A new era begins!

During the last couple of months, I’ve been designing and building the rocket destined for the next series of test flights that will pave the way to the future of my model rocketry efforts.  A variation of the Artemis rocket design was chosen for these missions.

My initial choice was to build another X4 rocket for this purpose to be called “Vega”.  After the results of Zephyr’s single deployment test flights, I decided to go a different route to cut the development cycle considerably, and go for the much simpler to build “Artemis” design.  This allowed for more time to be spent developing the new technology.

The Artemis design was also picked as it is a design I am very familiar with, and have lots of flight data as it is the oldest / longest flying design in my fleet of rockets.

The new Artemis rocket is called “Pathfinder”.  It’s name was chosen for the role it will play in my efforts to develop active electronic (computer) systems to control various events during the mission of a rocket flight.  Pathfinder will also be the first of the Mid-Power rockets in my fleet to employ a full dual deployment recovery system.

Artemis DD "Pathfinder" after the first coat of paint...

Pathfinder will fly its missions using a variation of the flight test configuration known as Artemis 1B (the test flight configuration that X2-01 “Big Red” used in April / March of 2010).

(Illustration 1) Artemis 1B takes to the skies for the second time

Beginning in October, and going through November, Pathfinder will fly a series of missions designed for me to “get the feel” for Dual Deployment flights, and to clear the path for the first flight of Perseus X6-01 (AKA, Perseus V)  “Nesaru”, and my NAR Level 1 certification attempt.

About “Dual Deployment”

Dual deployment is a method used in high power rocketry where a smaller (drogue) parachute is deployed at apogee (peak altitude of the rocket’s trajectory).  This parachute slows the rocket somewhat, but not slow enough to drift with the upper winds aloft.   This is an important feature as high power rockets tend to reach apogee at a mile or more above ground level.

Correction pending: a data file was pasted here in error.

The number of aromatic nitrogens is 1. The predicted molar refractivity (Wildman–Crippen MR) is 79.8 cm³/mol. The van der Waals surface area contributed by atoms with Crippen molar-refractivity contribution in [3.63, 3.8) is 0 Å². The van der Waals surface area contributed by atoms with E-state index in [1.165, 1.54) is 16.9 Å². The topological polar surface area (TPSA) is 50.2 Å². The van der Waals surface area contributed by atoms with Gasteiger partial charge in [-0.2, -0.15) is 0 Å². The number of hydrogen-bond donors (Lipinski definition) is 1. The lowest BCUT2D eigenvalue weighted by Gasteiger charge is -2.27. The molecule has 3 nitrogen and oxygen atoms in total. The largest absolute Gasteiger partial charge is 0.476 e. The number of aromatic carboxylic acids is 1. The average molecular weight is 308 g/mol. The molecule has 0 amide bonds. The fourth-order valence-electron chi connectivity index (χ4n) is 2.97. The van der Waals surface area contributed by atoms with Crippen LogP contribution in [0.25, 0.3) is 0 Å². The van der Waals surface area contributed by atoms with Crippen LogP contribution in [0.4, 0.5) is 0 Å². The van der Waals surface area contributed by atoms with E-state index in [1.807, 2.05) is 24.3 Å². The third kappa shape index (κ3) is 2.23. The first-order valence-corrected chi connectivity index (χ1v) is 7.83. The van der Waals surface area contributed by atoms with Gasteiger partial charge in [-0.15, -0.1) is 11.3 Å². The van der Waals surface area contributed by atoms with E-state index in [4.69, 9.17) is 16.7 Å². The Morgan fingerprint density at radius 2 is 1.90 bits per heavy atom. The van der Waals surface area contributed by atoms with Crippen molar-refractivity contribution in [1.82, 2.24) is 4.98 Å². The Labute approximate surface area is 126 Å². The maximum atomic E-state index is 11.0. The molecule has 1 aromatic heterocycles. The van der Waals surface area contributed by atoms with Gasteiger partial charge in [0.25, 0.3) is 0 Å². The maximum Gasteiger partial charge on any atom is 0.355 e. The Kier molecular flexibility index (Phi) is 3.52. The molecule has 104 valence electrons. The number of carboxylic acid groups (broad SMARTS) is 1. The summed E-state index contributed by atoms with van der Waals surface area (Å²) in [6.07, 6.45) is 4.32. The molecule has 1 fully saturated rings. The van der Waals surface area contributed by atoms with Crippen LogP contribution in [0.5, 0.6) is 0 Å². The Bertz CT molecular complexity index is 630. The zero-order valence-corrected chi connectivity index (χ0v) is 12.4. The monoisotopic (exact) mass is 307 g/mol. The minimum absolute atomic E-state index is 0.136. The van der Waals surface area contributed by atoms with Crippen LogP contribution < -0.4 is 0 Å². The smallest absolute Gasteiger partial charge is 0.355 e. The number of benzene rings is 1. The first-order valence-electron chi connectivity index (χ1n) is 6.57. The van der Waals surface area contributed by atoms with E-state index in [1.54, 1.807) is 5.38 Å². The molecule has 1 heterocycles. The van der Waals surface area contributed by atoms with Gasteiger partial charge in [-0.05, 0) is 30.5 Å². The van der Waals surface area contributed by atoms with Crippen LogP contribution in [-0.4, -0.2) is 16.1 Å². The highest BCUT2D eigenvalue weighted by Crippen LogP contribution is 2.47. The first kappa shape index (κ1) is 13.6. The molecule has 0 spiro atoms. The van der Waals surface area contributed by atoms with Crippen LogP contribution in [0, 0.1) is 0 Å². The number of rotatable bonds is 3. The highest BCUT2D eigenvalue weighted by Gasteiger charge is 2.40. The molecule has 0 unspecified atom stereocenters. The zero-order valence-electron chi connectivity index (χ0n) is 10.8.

At a predefined lower altitude, the main parachute (a much larger one) is deployed to slow the rocket to a safe landing speed.  All of this is accomplished with the use of electronics that monitor the altitude of the rocket during flight.

Dual deployment techniques allow for rockets to reach high altitudes, and still land somewhere close to the launch point.

While very common in high power rocketry, the use of this type of electronic systems is very rare for lower-mid power rockets such as the ones in my fleet.  This is due to the complexityof the systems involved along with the limited space available in lower / mid power rocketry.

Challenges in design

The maximum body diameter of the Artemis rockets (and all of my others for that matter) is only 41.6 mm.  Whatever techniques I employ has to be very small in size…and fairly lightweight.

(Illustration 2) A breakdown of the components that make up the Artemis DD stack. This is a view before the rocket was painted. (Click image for a larger view.)

(Illustration 3) Electronics bay for Artemis Dual Deploy.

Typically, the electronic systems used in dual deployment rocketry employ the use of 9 volt batteries.   I have deemed such batteries to be too much weight for class 1 rocketry.   The Artemis DD makes use of the “A-23” 12 volt battery to power its systems.  Small, and lightweight, it’s perfect for lighting the Quest G2 initiators used to deploy the parachutes.

One of the interesting aspects of this project for me is the fact that this is a VERY different way of thinking about model rocket design.   No longer is the rocket a hollow tube with a nosecone, fins, and an engine.   The “tube” is now a stack of “systems” each with a purpose, and each section is as complicated to engineer & build as one of my entire X4 or X5  rocket designs.

Illustration 2 (above) displays each of the sections of the Artemis Dual Deploy (DD) rocket stack.

Pathfinder features two ejection baffles in its design – one for the drogue chute, and the other for the main parachute.

The electronics bay was designed over a period of a few months before I came up with a miniaturized version of the bigger bays used in high power rocketry.

The altimeter used in Pathfinder is the Perfect Flite Stratologger.

The size of the stratologger JUST fits inside the BT-60 avionics bay.

Old computer type connectors are used for quick connect plugs to the igniters.

a tight fit inside the electronics bay!!

There is also a quick connect jack on the outside of the E-Bay switch ring for attaching to the external conduit that runs down the side of the booster to trigger the igniter that is behind the drogue ‘chute  ejection baffle.

When the drogue chute is deployed, this connector becomes disconnected, allowing the two sections to separate.  This concept was tested on Perseus Zephyr’s electronic (single) deploy test flights a couple of months ago.

That’s it for part 1.  In part 2, I’ll unveil Artemis “Pathfinder” with its paint scheme, and share information about the ground testing!

The Stratologger EXPOSED!










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